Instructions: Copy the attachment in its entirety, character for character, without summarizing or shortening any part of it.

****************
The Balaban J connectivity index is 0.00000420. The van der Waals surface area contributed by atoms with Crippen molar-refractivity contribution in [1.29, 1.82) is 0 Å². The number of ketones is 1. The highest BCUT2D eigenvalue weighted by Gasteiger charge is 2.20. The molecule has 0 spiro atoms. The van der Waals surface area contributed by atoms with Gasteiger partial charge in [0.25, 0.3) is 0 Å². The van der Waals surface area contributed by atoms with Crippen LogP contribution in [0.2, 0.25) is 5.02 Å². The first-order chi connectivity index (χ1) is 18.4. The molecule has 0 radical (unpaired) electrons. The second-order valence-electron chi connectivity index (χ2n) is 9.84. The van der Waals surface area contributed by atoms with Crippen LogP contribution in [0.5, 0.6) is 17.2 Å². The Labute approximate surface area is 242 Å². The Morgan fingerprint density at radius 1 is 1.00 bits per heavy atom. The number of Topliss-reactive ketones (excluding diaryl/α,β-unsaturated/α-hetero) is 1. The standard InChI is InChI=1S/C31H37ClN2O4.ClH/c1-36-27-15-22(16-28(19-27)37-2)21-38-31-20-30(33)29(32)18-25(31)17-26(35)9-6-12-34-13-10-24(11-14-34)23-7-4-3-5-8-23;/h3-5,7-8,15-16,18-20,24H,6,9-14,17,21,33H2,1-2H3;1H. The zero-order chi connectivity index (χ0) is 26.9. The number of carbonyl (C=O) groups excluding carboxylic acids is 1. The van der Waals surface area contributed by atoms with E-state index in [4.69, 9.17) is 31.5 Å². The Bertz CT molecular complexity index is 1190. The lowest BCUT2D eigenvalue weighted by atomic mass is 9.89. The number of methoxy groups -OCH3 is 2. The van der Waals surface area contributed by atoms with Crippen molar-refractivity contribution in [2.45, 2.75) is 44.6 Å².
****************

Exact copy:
The Balaban J connectivity index is 0.00000420. The van der Waals surface area contributed by atoms with Crippen molar-refractivity contribution in [1.29, 1.82) is 0 Å². The number of ketones is 1. The highest BCUT2D eigenvalue weighted by Gasteiger charge is 2.20. The molecule has 0 spiro atoms. The van der Waals surface area contributed by atoms with Gasteiger partial charge in [0.25, 0.3) is 0 Å². The van der Waals surface area contributed by atoms with Crippen LogP contribution in [0.2, 0.25) is 5.02 Å². The first-order chi connectivity index (χ1) is 18.4. The molecule has 0 radical (unpaired) electrons. The second-order valence-electron chi connectivity index (χ2n) is 9.84. The van der Waals surface area contributed by atoms with Crippen LogP contribution in [0.5, 0.6) is 17.2 Å². The Labute approximate surface area is 242 Å². The Morgan fingerprint density at radius 1 is 1.00 bits per heavy atom. The number of Topliss-reactive ketones (excluding diaryl/α,β-unsaturated/α-hetero) is 1. The standard InChI is InChI=1S/C31H37ClN2O4.ClH/c1-36-27-15-22(16-28(19-27)37-2)21-38-31-20-30(33)29(32)18-25(31)17-26(35)9-6-12-34-13-10-24(11-14-34)23-7-4-3-5-8-23;/h3-5,7-8,15-16,18-20,24H,6,9-14,17,21,33H2,1-2H3;1H. The zero-order chi connectivity index (χ0) is 26.9. The number of carbonyl (C=O) groups excluding carboxylic acids is 1. The van der Waals surface area contributed by atoms with E-state index in [4.69, 9.17) is 31.5 Å². The Bertz CT molecular complexity index is 1190. The lowest BCUT2D eigenvalue weighted by atomic mass is 9.89. The number of methoxy groups -OCH3 is 2. The van der Waals surface area contributed by atoms with Crippen molar-refractivity contribution in [2.45, 2.75) is 44.6 Å².